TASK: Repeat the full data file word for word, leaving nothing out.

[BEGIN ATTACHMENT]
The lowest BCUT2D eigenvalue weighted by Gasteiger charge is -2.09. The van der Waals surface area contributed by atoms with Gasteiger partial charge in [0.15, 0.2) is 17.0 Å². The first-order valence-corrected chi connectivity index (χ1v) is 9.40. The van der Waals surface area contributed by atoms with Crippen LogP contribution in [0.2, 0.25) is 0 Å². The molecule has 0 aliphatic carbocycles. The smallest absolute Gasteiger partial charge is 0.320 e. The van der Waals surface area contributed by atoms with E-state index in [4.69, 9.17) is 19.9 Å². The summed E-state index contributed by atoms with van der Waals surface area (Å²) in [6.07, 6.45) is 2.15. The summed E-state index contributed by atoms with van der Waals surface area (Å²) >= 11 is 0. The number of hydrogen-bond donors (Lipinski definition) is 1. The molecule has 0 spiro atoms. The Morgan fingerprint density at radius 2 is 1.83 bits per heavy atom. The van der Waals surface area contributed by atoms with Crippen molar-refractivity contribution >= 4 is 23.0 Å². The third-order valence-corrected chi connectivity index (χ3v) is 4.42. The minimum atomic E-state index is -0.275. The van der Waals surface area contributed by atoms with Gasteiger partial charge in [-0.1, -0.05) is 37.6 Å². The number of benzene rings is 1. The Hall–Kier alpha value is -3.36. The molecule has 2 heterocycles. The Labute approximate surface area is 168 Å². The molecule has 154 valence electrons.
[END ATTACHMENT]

The lowest BCUT2D eigenvalue weighted by Gasteiger charge is -2.09. The van der Waals surface area contributed by atoms with Gasteiger partial charge in [0.15, 0.2) is 17.0 Å². The first-order valence-corrected chi connectivity index (χ1v) is 9.40. The van der Waals surface area contributed by atoms with Crippen LogP contribution in [0.2, 0.25) is 0 Å². The molecule has 0 aliphatic carbocycles. The smallest absolute Gasteiger partial charge is 0.320 e. The van der Waals surface area contributed by atoms with E-state index in [4.69, 9.17) is 19.9 Å². The summed E-state index contributed by atoms with van der Waals surface area (Å²) in [6.07, 6.45) is 2.15. The summed E-state index contributed by atoms with van der Waals surface area (Å²) >= 11 is 0. The number of hydrogen-bond donors (Lipinski definition) is 1. The molecule has 0 spiro atoms. The Morgan fingerprint density at radius 2 is 1.83 bits per heavy atom. The van der Waals surface area contributed by atoms with Crippen molar-refractivity contribution >= 4 is 23.0 Å². The third-order valence-corrected chi connectivity index (χ3v) is 4.42. The minimum atomic E-state index is -0.275. The van der Waals surface area contributed by atoms with Gasteiger partial charge in [-0.1, -0.05) is 37.6 Å². The number of benzene rings is 1. The Hall–Kier alpha value is -3.36. The molecule has 2 heterocycles. The Labute approximate surface area is 168 Å². The molecule has 154 valence electrons.